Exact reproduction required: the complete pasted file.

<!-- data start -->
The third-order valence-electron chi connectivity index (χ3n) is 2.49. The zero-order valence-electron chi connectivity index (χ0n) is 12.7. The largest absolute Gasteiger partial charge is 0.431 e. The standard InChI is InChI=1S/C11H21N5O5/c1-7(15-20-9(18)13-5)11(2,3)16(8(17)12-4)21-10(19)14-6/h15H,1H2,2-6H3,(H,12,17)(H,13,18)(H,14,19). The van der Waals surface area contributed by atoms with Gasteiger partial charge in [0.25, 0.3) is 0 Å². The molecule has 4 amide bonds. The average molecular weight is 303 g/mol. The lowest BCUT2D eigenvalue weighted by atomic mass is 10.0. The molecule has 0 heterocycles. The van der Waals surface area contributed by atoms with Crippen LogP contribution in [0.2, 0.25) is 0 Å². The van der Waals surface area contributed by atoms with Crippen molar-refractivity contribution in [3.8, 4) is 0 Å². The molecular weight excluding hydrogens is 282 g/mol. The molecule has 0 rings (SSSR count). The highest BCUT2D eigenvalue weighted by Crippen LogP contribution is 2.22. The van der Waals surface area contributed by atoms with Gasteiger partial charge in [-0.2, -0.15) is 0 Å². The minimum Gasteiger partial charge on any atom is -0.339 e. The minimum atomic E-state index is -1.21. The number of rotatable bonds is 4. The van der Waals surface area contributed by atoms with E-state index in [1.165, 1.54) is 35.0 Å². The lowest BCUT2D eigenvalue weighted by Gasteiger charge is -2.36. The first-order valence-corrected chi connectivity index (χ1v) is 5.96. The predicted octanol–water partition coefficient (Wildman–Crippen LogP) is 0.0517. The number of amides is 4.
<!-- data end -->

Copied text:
The third-order valence-electron chi connectivity index (χ3n) is 2.49. The zero-order valence-electron chi connectivity index (χ0n) is 12.7. The largest absolute Gasteiger partial charge is 0.431 e. The standard InChI is InChI=1S/C11H21N5O5/c1-7(15-20-9(18)13-5)11(2,3)16(8(17)12-4)21-10(19)14-6/h15H,1H2,2-6H3,(H,12,17)(H,13,18)(H,14,19). The van der Waals surface area contributed by atoms with Gasteiger partial charge in [0.25, 0.3) is 0 Å². The molecule has 4 amide bonds. The average molecular weight is 303 g/mol. The lowest BCUT2D eigenvalue weighted by atomic mass is 10.0. The molecule has 0 heterocycles. The van der Waals surface area contributed by atoms with Crippen LogP contribution in [0.2, 0.25) is 0 Å². The van der Waals surface area contributed by atoms with Crippen molar-refractivity contribution in [3.8, 4) is 0 Å². The molecular weight excluding hydrogens is 282 g/mol. The molecule has 0 rings (SSSR count). The highest BCUT2D eigenvalue weighted by Crippen LogP contribution is 2.22. The van der Waals surface area contributed by atoms with Gasteiger partial charge in [-0.2, -0.15) is 0 Å². The minimum Gasteiger partial charge on any atom is -0.339 e. The minimum atomic E-state index is -1.21. The number of rotatable bonds is 4. The van der Waals surface area contributed by atoms with E-state index in [1.165, 1.54) is 35.0 Å². The lowest BCUT2D eigenvalue weighted by Gasteiger charge is -2.36. The first-order valence-corrected chi connectivity index (χ1v) is 5.96. The predicted octanol–water partition coefficient (Wildman–Crippen LogP) is 0.0517. The number of amides is 4.